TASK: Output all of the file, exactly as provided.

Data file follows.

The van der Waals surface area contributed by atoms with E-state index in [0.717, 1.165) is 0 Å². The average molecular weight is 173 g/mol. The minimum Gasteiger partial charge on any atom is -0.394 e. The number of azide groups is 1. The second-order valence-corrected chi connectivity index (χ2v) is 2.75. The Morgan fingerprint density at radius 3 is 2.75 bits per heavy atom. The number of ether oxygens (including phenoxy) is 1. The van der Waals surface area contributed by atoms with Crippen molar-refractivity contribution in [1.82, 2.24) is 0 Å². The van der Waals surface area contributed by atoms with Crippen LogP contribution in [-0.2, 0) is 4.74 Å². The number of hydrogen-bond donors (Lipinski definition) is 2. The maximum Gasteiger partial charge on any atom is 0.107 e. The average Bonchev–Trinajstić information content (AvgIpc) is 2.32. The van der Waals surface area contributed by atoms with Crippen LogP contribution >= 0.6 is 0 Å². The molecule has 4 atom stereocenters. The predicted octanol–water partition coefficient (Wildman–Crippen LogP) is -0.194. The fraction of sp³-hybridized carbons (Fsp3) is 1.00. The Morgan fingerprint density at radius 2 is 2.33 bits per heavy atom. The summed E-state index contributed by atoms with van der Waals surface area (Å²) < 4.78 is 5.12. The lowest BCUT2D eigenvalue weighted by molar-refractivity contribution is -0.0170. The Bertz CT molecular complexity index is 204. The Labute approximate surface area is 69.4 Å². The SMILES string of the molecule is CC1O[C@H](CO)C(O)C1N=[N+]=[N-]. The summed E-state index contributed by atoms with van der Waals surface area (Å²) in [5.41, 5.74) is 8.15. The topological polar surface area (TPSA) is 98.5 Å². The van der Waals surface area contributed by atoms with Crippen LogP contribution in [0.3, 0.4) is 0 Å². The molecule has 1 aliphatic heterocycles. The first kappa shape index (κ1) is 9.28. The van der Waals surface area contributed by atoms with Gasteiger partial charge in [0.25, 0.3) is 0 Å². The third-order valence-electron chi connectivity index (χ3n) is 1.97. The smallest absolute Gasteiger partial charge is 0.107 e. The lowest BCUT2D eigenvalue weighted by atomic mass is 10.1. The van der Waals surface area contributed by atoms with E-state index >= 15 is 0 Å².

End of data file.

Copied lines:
The van der Waals surface area contributed by atoms with E-state index in [0.717, 1.165) is 0 Å². The average molecular weight is 173 g/mol. The minimum Gasteiger partial charge on any atom is -0.394 e. The number of azide groups is 1. The second-order valence-corrected chi connectivity index (χ2v) is 2.75. The Morgan fingerprint density at radius 3 is 2.75 bits per heavy atom. The number of ether oxygens (including phenoxy) is 1. The van der Waals surface area contributed by atoms with Crippen molar-refractivity contribution in [1.82, 2.24) is 0 Å². The van der Waals surface area contributed by atoms with Crippen LogP contribution in [-0.2, 0) is 4.74 Å². The number of hydrogen-bond donors (Lipinski definition) is 2. The maximum Gasteiger partial charge on any atom is 0.107 e. The average Bonchev–Trinajstić information content (AvgIpc) is 2.32. The van der Waals surface area contributed by atoms with Crippen LogP contribution >= 0.6 is 0 Å². The molecule has 4 atom stereocenters. The predicted octanol–water partition coefficient (Wildman–Crippen LogP) is -0.194. The fraction of sp³-hybridized carbons (Fsp3) is 1.00. The Morgan fingerprint density at radius 2 is 2.33 bits per heavy atom. The summed E-state index contributed by atoms with van der Waals surface area (Å²) < 4.78 is 5.12. The lowest BCUT2D eigenvalue weighted by molar-refractivity contribution is -0.0170. The Bertz CT molecular complexity index is 204. The Labute approximate surface area is 69.4 Å². The SMILES string of the molecule is CC1O[C@H](CO)C(O)C1N=[N+]=[N-]. The summed E-state index contributed by atoms with van der Waals surface area (Å²) in [5.41, 5.74) is 8.15. The topological polar surface area (TPSA) is 98.5 Å². The van der Waals surface area contributed by atoms with Crippen LogP contribution in [0.3, 0.4) is 0 Å². The molecule has 1 aliphatic heterocycles. The first kappa shape index (κ1) is 9.28. The van der Waals surface area contributed by atoms with Gasteiger partial charge in [0.25, 0.3) is 0 Å². The third-order valence-electron chi connectivity index (χ3n) is 1.97. The smallest absolute Gasteiger partial charge is 0.107 e. The lowest BCUT2D eigenvalue weighted by atomic mass is 10.1. The van der Waals surface area contributed by atoms with E-state index >= 15 is 0 Å².